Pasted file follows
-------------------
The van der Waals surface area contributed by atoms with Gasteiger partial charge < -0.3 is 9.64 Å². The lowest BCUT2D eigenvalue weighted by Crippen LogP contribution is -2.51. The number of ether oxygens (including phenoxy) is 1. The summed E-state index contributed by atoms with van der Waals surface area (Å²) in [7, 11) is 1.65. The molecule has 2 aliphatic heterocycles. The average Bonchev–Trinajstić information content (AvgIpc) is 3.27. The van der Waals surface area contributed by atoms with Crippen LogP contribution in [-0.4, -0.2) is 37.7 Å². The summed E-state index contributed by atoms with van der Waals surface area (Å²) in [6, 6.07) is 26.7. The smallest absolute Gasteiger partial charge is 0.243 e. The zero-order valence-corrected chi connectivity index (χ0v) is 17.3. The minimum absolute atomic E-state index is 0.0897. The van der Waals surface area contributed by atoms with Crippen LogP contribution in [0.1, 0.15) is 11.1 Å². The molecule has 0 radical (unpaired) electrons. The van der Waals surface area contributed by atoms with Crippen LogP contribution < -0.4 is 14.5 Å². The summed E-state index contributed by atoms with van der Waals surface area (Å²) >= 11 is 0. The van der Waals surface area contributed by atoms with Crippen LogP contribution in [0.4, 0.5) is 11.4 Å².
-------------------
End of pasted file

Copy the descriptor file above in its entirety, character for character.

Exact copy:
The van der Waals surface area contributed by atoms with Gasteiger partial charge < -0.3 is 9.64 Å². The lowest BCUT2D eigenvalue weighted by Crippen LogP contribution is -2.51. The number of ether oxygens (including phenoxy) is 1. The summed E-state index contributed by atoms with van der Waals surface area (Å²) in [7, 11) is 1.65. The molecule has 2 aliphatic heterocycles. The average Bonchev–Trinajstić information content (AvgIpc) is 3.27. The van der Waals surface area contributed by atoms with Crippen LogP contribution in [-0.4, -0.2) is 37.7 Å². The summed E-state index contributed by atoms with van der Waals surface area (Å²) in [6, 6.07) is 26.7. The smallest absolute Gasteiger partial charge is 0.243 e. The zero-order valence-corrected chi connectivity index (χ0v) is 17.3. The minimum absolute atomic E-state index is 0.0897. The van der Waals surface area contributed by atoms with Crippen LogP contribution in [0.1, 0.15) is 11.1 Å². The molecule has 0 radical (unpaired) electrons. The van der Waals surface area contributed by atoms with Crippen LogP contribution < -0.4 is 14.5 Å². The summed E-state index contributed by atoms with van der Waals surface area (Å²) >= 11 is 0. The van der Waals surface area contributed by atoms with Crippen LogP contribution in [0.4, 0.5) is 11.4 Å².